FSPH Summer Camp Helps Latino Teens Battle Depression

A one-of-a-kind research-based summer camp that helps Marion County Latino youth, who as a group have alarmingly high rates of depression, begins its third year June 20. Camp organizers are seeking donations through the IU Foundation to operate the camp and provide additional services.

The one-week camp is called "Your Life. Your Story." It was created in 2014 by the Richard M. Fairbanks School of Public Health at Indiana University-Purdue University Indianapolis in collaboration with the Latino Health Organization, with support from the Minority Health Coalition.

The groups hope to raise $35,000, which would cover the cost of the one-week camp and give the organizations the opportunity to expand their work with the Latino campers and their families throughout the year.

"As successful as the camp has been, we think that as we do more during the year, it will be more powerful," said Silvia Bigatti, associate professor of social and behavioral sciences.

According to Bigatti and her research team, there are approximately 35,000 to 39,000 Latino teens in Marion County. They estimate 12,000 of these teens are depressed, and 8,000 have suicidal thoughts.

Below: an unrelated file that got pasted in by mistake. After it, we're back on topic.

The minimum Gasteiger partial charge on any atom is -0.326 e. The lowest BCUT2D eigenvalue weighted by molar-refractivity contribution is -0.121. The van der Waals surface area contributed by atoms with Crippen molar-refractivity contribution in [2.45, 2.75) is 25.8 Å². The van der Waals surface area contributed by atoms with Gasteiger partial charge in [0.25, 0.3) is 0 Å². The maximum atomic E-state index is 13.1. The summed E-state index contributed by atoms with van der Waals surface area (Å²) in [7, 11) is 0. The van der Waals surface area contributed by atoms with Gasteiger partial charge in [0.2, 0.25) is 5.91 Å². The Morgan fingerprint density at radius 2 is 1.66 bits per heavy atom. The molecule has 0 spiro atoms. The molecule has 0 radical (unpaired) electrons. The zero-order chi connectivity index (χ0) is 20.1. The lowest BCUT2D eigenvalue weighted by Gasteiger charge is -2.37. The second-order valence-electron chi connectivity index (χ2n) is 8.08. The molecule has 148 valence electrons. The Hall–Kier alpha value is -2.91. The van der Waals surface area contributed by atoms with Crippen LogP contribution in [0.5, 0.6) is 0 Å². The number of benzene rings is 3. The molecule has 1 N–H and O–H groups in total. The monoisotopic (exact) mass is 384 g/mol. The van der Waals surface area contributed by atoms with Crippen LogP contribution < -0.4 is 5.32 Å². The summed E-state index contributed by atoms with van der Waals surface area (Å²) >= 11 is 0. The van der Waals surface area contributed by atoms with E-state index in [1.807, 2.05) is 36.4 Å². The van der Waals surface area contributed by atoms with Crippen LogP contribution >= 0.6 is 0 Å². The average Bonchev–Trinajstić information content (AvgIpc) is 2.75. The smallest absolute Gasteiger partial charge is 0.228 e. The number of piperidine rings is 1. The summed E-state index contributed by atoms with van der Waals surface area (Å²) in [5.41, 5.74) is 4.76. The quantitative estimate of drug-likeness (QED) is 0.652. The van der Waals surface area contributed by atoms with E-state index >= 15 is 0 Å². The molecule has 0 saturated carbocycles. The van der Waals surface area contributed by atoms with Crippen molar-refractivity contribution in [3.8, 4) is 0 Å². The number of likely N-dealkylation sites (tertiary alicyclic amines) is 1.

Those findings followed a 2011 Centers for Disease Control and Prevention Indiana Youth Risk Behavior Survey that found Hispanic high school students had a 24 percent higher rate of depression and a 65 percent higher rate of suicide attempts compared to their white peers.

In addition to immediate effects and concerns, depression can have long-term effects on adolescents that affect school success, social development and life opportunities.

The feelings of depression and suicidal thoughts spring from the stress of straddling two cultures, Bigatti said: "The teens we surveyed struggle not only against prejudice and discrimination, but because they live in a culture and school environment that is different from their families' language and values at home."

While those teens live in Marion County, the same issues confront Latino teens across the country, Bigatti said. "Our hope is that as we gain evidence of how effective the camp is, we will be able to start publishing and disseminating it so that it is considered in other communities," she said.

Latino youth go through a prevention-oriented resilience-building curriculum at the camp, followed by a selection of art- and movement-based activities to develop goals for the future and identify barriers and opportunities. Each teen is also paired with a young adult, an IUPUI student who functions as a role model and mentor.

"Resilience protects from stress and depression," Bigatti said. "We are trying to train the teens to reconceptualize stressful situations as something that you can overcome and not something that defeats you."

"'Your Life. Your Story.' is more than a camp," Bigatti said. "It's a life-changing experience. But as the program has grown, so too has our need for resources to sustain it."